Businesses look to future with gas drilling industry

August 9, 2012
By LINDA HARRIS , Shale Play

STEUBENVILLE, Ohio - Having watched the oil and gas industry shape their own communities, business owners and government leaders from Western Pennsylvania were in Steubenville last month to share their insights into what lies ahead for Jefferson County.

The five-member Boomtown Panel, assembled by the Ohio Valley Oil & Gas Association to help its members understand the opportunities that oil and gas development brings, and what they'll have to do to benefit from it, convened as scheduled despite a power outage that forced organizers to use a generator for lighting.

Leading the storm-shortened, members-only discussion, held at Eastern Gateway Community College's Steubenville campus, were Paul Battista, president of Sunnyside Supply Inc. in Slovan, Pa.; Billy Kelly Sr., founder of BX3 Oilfield Supply in Wyoming County, Pa.; Eric Planey, vice president of International Business Attraction for the Youngstown/Warren Regional Chamber of Commerce and co-chair of the Cleveland-Pittsburgh TechBelt Initiative in Youngstown; Washington County, Pa., Commissioner Harland Shober Jr.; and Dearald W. Shuffstall II, senior vice president of Northwest Savings Bank's Oil, Gas & Mineral Division.

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Battista's advice, echoed by the other panelists, was to "tell them what you do and do what you say."

"Over perform, under promise," Shuffstall agreed. "The fastest way to never see another opportunity is to fail to perform the first time."

Shober said business owners "have to be flexible, have to be fast."

"First, you have to build a relationship with the companies in your area," Shober advised. "Once you have that relationship, then you have to think about your plan, how you can change - maybe adopt a new product line.

"The gas industry is going to have a different mindset than you're used to. Be flexible, don't be afraid to take a chance."

Doing business with the oil and gas industry requires deep-rooted commitment, Kelly said.

"There're places to make money, you've just got to be willing to look for them and work," Kelly said pointing out that while there's money to be made supplying goods and services to operations, "it's 24/7, folks, you've got to be willing to change your business model."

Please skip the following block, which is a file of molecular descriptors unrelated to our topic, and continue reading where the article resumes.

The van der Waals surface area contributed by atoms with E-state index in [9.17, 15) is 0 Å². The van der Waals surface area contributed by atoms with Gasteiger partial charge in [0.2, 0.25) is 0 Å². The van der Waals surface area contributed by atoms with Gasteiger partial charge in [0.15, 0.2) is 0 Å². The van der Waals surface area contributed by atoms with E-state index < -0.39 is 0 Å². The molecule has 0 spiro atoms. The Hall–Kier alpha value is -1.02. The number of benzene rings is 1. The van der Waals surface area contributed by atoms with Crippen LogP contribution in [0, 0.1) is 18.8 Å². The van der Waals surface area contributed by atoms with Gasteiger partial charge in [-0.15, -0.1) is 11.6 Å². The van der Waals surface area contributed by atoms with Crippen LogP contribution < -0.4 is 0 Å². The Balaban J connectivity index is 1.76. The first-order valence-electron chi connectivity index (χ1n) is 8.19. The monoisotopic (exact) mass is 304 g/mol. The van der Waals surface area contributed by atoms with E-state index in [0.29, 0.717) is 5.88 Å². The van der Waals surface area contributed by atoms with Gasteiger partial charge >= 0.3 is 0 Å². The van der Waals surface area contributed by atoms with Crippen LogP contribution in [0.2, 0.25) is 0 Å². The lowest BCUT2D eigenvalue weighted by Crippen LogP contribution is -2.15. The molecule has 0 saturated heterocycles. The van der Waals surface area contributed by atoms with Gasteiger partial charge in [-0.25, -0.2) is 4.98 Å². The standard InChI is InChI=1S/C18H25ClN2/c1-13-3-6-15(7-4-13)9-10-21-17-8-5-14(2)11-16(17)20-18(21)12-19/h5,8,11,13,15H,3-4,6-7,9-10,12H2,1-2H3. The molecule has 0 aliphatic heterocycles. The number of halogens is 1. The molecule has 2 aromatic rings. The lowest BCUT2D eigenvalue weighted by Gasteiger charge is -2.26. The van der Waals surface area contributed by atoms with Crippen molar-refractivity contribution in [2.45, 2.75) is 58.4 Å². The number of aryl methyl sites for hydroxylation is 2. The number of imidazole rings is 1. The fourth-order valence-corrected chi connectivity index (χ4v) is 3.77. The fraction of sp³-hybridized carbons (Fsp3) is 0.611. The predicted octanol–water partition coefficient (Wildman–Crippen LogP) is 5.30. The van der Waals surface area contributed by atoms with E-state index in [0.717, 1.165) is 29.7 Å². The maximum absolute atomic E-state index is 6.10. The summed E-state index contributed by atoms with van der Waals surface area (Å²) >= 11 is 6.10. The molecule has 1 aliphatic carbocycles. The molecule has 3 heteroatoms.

"What earns business is when you can go out of your way to do something for them," Battista added, relating how one company spotted his sign advertising used office furniture for sale. Another needed a building on short notice, and when he put a steel building together for them in just a few days, they ordered nine more. "That's how it is."

Planey said he fields calls constantly from people "who want to know how to contact" the drilling operators.

"I tell people to do their homework before they make any phone calls," he said. "If you sound uncertain, like you're opportunistic, you're not going to get it."

Battista said he tried to assimilate as much information as possible, researching online as well as by talking to people he knew worked in the industry, to prepare. That research taught him that the upstream side of the business is high risk, high reward for suppliers: While there's money to be made stocking big-ticket items the upstream side needs, "when (drilling activity) shifts to another area, another place, all the rigs move with it," he said.

"Choose where your risk factor is, where you feel comfortable," he advised.

Shuffstall told OVOGA members they'll need "a good lawyer, a good accountant and a good relationship with their banker" to do business with the oil and gas industry, while Kelly said it's important to figure out your focus, "then be good at it, be focused on it and do it very well."

Shober, meanwhile, told the group to start thinking about "what you're going to do 10 or 15 years from now" when the construction phase is over and the rigs have moved on.

"When everything goes away, when the wells are drilled and it's just production, what do you do then?" he asked. "Think about what you see, think ahead. Having a vision for the future is important."

"It used to be our young people were leaving to get jobs," Shuffstall added. "It's a different paradigm now. Now we have opportunity."



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